On January 26th, Meb Keflezighi will be in Raleigh, NC to promote the Rock ‘n’ Roll Raleigh marathon. We, Runologie, are the fortunate people who get to have Meb at our store, leading a group run through downtown. When I first heard this may be a possibility, it was almost impossible to contain my excitement. If you’ve ever watched Meb at any race or in any interview, you would know that he is not only one really fast runner, but he is also one of the most gracious, humble, and kindest individuals out there.  And if you saw him win the 2014 Boston Marathon, you may have shed a tear or two as he embraced his wife right after crossing the finish line in a personal best time of 2:08:37. (I did, at least.)

For me, Meb is not only an incredible runner, but he is also a personal inspiration. Back in 2008, Meb suffered from a fractured hip and it was doubtful that he would ever run again. He could barely walk, let alone run, and there were times he couldn’t even roll over in bed. Just18 months later, he came back to win the New York City Marathon, and that is an incredible feat for a runner with a fractured hip.

There were times after my hip surgery, when I questioned whether or not I would ever be able to run again. When you’ve got screws and a rod holding your hip together, it’s hard to even think about getting back out on the road. Then there were those first runs, when it was painful, slow, and almost impossible. Once or twice I even considered giving up running altogether. But then there was Meb. A runner who had suffered a similar injury. A runner who despite the odds, came back to exceed everyone’s expectations. And a runner who won the same race that lead to my most devastating injury. For me, Meb offered motivation when I needed it most. I’m just an average runner trying  to do my running thing. Meb is an Olympian who had way bigger hurdles to cross. There were times during those first few runs when I really struggled, but then I summoned my inner Meb and kept going. And now, in just two weeks, I get to meet him!!

If you’re in the Raleigh area, come out and join us for the group run. Meb will be here on January 26th at 6:00pm and after the run, we will have pizza and beer from Trophy. Check out the Facebook event page here and RSVP if you’ll be joining us. It’s going to be a GREAT time!!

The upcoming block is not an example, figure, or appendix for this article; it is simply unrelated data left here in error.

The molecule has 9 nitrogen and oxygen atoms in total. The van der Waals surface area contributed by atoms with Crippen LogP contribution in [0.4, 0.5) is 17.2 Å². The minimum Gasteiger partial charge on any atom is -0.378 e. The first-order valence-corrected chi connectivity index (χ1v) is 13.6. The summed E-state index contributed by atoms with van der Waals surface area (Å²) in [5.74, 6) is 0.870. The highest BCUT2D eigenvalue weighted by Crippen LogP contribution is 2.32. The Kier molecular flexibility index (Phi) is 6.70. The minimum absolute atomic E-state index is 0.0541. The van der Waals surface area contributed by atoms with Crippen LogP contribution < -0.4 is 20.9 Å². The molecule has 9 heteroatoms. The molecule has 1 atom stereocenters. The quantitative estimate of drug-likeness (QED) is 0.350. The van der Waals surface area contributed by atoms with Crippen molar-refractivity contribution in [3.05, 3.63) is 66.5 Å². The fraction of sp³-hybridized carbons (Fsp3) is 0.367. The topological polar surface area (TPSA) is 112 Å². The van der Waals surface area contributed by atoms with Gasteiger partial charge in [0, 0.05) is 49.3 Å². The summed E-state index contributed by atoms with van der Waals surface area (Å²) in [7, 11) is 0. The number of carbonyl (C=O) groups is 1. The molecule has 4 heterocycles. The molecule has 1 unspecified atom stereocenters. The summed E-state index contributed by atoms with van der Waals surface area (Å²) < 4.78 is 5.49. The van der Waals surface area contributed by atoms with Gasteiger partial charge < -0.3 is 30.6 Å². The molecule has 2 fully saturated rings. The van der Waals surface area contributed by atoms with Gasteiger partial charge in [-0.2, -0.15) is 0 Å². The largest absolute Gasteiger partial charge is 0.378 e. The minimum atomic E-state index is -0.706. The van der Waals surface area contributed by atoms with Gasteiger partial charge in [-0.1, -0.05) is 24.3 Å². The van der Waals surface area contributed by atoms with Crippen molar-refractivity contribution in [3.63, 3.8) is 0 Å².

Happy Trails and Happy Running,
Tracie

Runologie – My New Favorite Place!

A little over a week ago, I started working at Runologie, Raleigh’s newest downtown running store. To sum up my experience thus far, I would say the following… I LOVE IT! It’s a runner’s paradise and there is no job better than the one that allows you to talk and learn about running. All. Day. Long. It’s fantastic.

What makes working at Runologie so awesome? First and foremost, the people. The two lovely ladies who I am working for are also two super fast marathoners and two very awesome people. Laura, who I ironically first met over two years on the DNF bus in Boston (we both had really bad days), and Kimberlie, who has been a running inspiration of mine for years, have worked relentlessly to make Runologie a fun, welcoming, and unique experience. And I couldn’t be happier to be a part of their team. Add to that my lovely coworkers, all great runners who I can learn from, and work life is great.

Along with awesome coworkers, the customers make working at Runologie very special. Many of the people who walk through our doors, do so because they want to shop local and they’ve been watching the store’s progress over the last few months. The customers want to learn about our niche brands, check out the Holly Aiken Runner Girl bags, and learn about our group runs. It’s such a positive, lively atmosphere and the people really make this place.

Apparel

Some of our apparel

Then of course there are the reps… I love meeting with the reps! Since we are a new store, we’ve had reps coming in every few days and I’ve learned so much. There is no better way to learn about the shoes than talking to the people who sell them. I’ve worked in running stores before but never have I’ve had the opportunity to learn so much about the shoes, test them all out, and form relationships with the reps. Most of the reps are even coming back early next year to do demo runs, which will give everyone a chance to try their shoes. Hokas and mimosas, anyone? We’re planning for that in January and I can’t wait!! (Even if I can’t enjoy the mimosas, at least I can be bartender. Maybe we can do the event again in the spring after the baby is born. :P)

Finally, our  brands. We carry the smaller, niche brands and my experience with them has been overwhelming positive. I think because these brands are smaller and are competing the more well known brands, they work incredibly hard to provide a high quality product. I can’t even count the number of compliments I’ve received on my Oiselle top or the people asking about my bright pink Salming shoes. It’s really cool to be a part of something different.